Today I’ll share yet another recipe. It’s called Perkedel Kentang. For the previous recipes, you can read it here.

Perkedel Kentang is one of my favorites. Well, maybe some people will say it’s just a variation of mashed potatoes, but nope, for me it’s not. It’s different. This is one of my Indonesian prides. LoL I mean, I’ve been experimenting with it, like making it with tuna, or ground beef, minced chicken meat, etc. But for today let me just share the original version. By original, I mean without meat or such, and just use potatoes. And so let’s keep the original name: Perkedel Kentang. Well, let’s start^^

What you need:

  • Potatoes. I usually used 4 potatoes. But potatoes in the US are big, while potatoes in my hometown in Indonesia are small. Or perhaps because we were poor so we could only afford the small potatoes in the traditional market. LoL But, oh, well…
  • Eggs. I usually use one-two eggs but it really depends on how much you plan to make or how much you have.
  • A little of all-purpose flour (and a bit of starch. The starch should be less than the all-purpose flour).
  • Spices: Salt, garlic powder, white pepper powder.
  • Frying oil.

How to make Perkedel Kentang:

  • Boil the potatoes with water until it’s entirely cooked and soft. You can tell by sticking the fork into the potatoes. If it’s still hard to penetrate, then you’ll need to boil it a bit more, at least until it’s easy to stick the fork into it. Well, there are many ways to cook the potatoes. You can steam it. I usually steam it together with the rice I am cooking using rice cooker, but somehow it’s not really cooked so it’s kinda hard to mash. Sometimes people also fry it before mashing it, but well, I don’t really like the idea of having too much oil in this step. And let’s save the frying oil for something else😝 But, really, for me, it’s easier to mash the potatoes after boiling it until it’s cooked and soft.
    Cowek and ulekan
  • Mash the potatoes. You can use a combination of fork and spoon for this. Or, use a potatoe masher. Or, traditionally, we have this thing called “cowek and ulekan” in Javanese and Indonesian. Can’t find the English equivalent. LMAO But you know, it’s something we use to grind/crush the spices. You can see the pic to understand it better. And yes, it’s my own, which I brought from Indonesia. I try to use pics that I took myself, instead of taking it from Google. But, anyway…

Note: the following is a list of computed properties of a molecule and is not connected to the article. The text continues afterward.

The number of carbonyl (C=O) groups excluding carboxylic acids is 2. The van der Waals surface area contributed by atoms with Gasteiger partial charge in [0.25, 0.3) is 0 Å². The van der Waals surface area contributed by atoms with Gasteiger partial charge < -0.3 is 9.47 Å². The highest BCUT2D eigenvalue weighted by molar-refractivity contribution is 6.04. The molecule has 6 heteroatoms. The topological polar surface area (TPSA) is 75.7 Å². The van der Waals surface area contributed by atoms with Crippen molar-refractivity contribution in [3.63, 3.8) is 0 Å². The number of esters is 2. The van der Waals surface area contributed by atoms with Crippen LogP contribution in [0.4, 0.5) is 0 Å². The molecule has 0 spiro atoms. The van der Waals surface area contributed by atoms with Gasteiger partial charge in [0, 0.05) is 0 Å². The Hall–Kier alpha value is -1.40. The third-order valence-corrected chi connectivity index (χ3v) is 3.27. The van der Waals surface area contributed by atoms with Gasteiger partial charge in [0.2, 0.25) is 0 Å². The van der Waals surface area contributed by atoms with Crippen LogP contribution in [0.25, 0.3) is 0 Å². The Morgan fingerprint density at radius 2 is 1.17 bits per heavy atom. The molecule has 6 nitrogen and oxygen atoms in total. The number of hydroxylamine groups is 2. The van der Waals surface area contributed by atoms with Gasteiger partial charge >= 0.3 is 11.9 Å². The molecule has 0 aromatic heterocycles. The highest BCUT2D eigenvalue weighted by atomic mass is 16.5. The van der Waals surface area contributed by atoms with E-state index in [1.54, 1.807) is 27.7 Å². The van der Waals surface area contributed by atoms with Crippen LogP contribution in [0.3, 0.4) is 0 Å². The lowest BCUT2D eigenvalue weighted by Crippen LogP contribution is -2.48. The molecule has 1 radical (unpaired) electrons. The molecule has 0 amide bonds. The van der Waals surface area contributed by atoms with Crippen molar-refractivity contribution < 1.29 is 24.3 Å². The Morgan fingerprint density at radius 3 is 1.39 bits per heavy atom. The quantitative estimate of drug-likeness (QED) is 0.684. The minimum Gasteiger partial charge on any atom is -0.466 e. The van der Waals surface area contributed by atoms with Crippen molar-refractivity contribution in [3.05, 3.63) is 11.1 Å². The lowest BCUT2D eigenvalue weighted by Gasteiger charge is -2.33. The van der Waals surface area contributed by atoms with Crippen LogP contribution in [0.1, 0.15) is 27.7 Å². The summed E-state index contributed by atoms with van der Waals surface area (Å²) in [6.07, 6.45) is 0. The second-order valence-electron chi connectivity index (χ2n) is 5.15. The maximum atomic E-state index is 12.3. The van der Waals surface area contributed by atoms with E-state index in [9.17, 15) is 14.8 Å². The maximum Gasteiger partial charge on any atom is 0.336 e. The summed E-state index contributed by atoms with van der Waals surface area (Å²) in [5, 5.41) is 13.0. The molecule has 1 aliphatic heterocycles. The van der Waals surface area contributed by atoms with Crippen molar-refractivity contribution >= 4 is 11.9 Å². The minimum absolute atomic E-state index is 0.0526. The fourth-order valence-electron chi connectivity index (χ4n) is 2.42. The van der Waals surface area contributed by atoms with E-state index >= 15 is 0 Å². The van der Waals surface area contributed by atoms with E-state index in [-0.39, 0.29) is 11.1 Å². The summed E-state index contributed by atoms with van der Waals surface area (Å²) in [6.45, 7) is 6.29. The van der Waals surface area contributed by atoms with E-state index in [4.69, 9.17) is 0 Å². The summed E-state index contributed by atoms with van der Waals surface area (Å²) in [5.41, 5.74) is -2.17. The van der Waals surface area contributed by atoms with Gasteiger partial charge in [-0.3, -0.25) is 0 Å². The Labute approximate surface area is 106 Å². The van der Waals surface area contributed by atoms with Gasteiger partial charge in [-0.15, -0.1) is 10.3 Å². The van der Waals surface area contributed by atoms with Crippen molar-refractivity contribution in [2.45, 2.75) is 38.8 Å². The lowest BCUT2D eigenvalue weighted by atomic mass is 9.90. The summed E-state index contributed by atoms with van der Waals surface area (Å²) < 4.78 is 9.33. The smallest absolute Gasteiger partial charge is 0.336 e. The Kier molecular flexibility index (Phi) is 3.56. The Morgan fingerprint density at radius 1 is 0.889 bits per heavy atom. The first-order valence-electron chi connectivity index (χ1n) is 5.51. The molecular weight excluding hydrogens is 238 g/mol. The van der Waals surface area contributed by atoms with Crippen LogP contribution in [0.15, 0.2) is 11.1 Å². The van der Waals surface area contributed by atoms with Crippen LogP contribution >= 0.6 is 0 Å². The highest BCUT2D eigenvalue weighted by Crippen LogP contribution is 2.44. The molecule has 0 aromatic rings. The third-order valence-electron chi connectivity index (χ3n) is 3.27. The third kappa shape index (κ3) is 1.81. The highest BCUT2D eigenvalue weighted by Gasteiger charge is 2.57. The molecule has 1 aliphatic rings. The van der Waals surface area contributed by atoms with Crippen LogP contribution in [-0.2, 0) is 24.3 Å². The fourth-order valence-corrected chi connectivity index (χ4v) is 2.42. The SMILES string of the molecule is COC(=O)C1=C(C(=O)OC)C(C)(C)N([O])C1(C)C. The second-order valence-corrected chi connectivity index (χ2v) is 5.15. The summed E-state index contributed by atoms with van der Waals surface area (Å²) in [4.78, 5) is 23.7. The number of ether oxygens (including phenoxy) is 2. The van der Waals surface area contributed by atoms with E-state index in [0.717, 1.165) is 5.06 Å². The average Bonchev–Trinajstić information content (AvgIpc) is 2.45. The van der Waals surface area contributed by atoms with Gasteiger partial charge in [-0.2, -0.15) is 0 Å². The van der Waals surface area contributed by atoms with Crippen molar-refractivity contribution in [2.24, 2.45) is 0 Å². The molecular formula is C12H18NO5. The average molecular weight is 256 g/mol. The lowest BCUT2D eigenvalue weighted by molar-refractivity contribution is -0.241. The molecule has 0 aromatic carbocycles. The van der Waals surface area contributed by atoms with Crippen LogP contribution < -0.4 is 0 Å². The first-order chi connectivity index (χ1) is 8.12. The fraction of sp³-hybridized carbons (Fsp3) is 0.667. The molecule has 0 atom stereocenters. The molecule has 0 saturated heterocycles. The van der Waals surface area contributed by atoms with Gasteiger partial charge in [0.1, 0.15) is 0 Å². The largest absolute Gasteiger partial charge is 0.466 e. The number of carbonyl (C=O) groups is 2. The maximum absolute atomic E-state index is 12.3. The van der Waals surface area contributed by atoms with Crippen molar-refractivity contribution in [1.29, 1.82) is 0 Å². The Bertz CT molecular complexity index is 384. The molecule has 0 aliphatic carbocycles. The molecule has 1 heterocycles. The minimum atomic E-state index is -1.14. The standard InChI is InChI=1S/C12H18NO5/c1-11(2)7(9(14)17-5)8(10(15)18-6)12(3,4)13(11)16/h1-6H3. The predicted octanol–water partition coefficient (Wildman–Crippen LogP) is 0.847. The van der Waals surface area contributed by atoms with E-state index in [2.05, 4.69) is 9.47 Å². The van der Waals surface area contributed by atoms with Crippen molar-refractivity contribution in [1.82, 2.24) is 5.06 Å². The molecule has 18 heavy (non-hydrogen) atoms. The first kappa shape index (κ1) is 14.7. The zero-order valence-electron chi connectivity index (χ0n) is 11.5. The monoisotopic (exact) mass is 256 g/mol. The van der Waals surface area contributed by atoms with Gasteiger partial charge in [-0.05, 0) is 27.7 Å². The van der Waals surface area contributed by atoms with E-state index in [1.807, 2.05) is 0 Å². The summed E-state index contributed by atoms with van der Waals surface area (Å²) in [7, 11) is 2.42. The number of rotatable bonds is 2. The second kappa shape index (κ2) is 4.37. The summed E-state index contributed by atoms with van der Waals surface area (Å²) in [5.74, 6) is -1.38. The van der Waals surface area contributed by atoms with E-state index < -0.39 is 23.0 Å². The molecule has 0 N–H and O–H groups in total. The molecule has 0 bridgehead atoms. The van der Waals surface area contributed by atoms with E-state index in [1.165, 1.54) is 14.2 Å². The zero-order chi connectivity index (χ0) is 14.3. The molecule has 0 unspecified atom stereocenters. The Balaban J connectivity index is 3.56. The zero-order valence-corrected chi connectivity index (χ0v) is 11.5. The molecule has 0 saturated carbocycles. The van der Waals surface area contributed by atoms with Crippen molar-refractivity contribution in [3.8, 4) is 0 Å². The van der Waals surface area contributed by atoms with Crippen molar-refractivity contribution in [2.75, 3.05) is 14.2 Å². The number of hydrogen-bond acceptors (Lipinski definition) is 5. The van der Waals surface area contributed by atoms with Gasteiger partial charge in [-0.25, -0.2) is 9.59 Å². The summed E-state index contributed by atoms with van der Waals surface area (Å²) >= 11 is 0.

• Add salt, garlic powder, and white pepper powder. Again, if you don’t have garlic powder and white pepper powder, you can just grind the salt, garlic, and white pepper together using cowek and ulekan 😌
  • Mix them together with the mashed potatoes until it’s spread out. Add flour (and a bit of starch). Mix them. You can use your clean hand or spoon. As for me, I usually use the spoon. I try to not dirty my hand because it’ll get sticky and I kinda don’t like it.
  • Separate the egg yolk (the yellow part) and the egg whites (the like-water liquid). We’ll use the white part to fry later.
  • Put egg yolks into the mashed potatoes. Mix thoroughly. You can try to taste it too. If you think you need more salt, garlic, or pepper, feel free to do so. I mean, people’s tongues are different, right? What’s salty for me might be bland for you, so please decide for yourself 😌😝
  • Shape it into a flat sphere. Ok, you might be confused. By flat sphere, I mean you can shape it like a ball, but not entirely like a ball, just flat and circular, you know what I mean? You can see the pic. LoL But, ugh, if you want to make it like a ball, that’s okay too. What matters is the taste, and not really the shape, so feel free to be creative πŸ˜‰ Also, you can make use of plastic wrap for this step, like when you make an onigiri. Just so it doesn’t stick too much to your hand. Also, people might see it as more hygienic (damn, I actually browsed to find the right spelling because apparently, English still fails me in this kind of writing. Hikz).
  • Put it into the refrigerator for maybe 15-30 minutes. I read that this is so it doesn’t easily break when you fry it later.
  • Heat the frying oil in a frying pan.
  • Put each shaped perkedel kentang (or shall we call this “the dough”? πŸ˜‚πŸ™ˆπŸ˜…βœŒ) into the egg whites before frying. You know, you have the egg whites in a bowl. Then you kinda dip the perkedel kentang into it before carefully putting it into the heated oil. Gosh, you know how to fry!
  • Don’t forget to flip the side so that it’s entirely cooked and one side is not overcooked. Well, in Indonesian we have this word “gosong”, but in English, depending on how it happens, you can use burnt, scorched, or singed. Well, I’m not sure which one to use, but the point is, you don’t want to over-fry it. So when the color turns golden, you can remove it from the frying pan and drain it on the plate, which has been covered with paper towels. I mean, it’s gonna be oily and if you’re concerned about it and think maybe you need to make it look like it’s healthier, then you can reduce the oil by placing kitchen paper towels on the plate to absorb the oil.
  • Well, when you’re done frying all of them, then your perkedel kentang is ready to serve. Well, people in my country eat it as a side dish in addition to other side dishes. But, oh, well, feel free to eat it as it is πŸ˜‰

So, well, will you try to make it? ^^ Did you make use of any of the recipes I shared before? How was it? Hope you like it πŸ™‚

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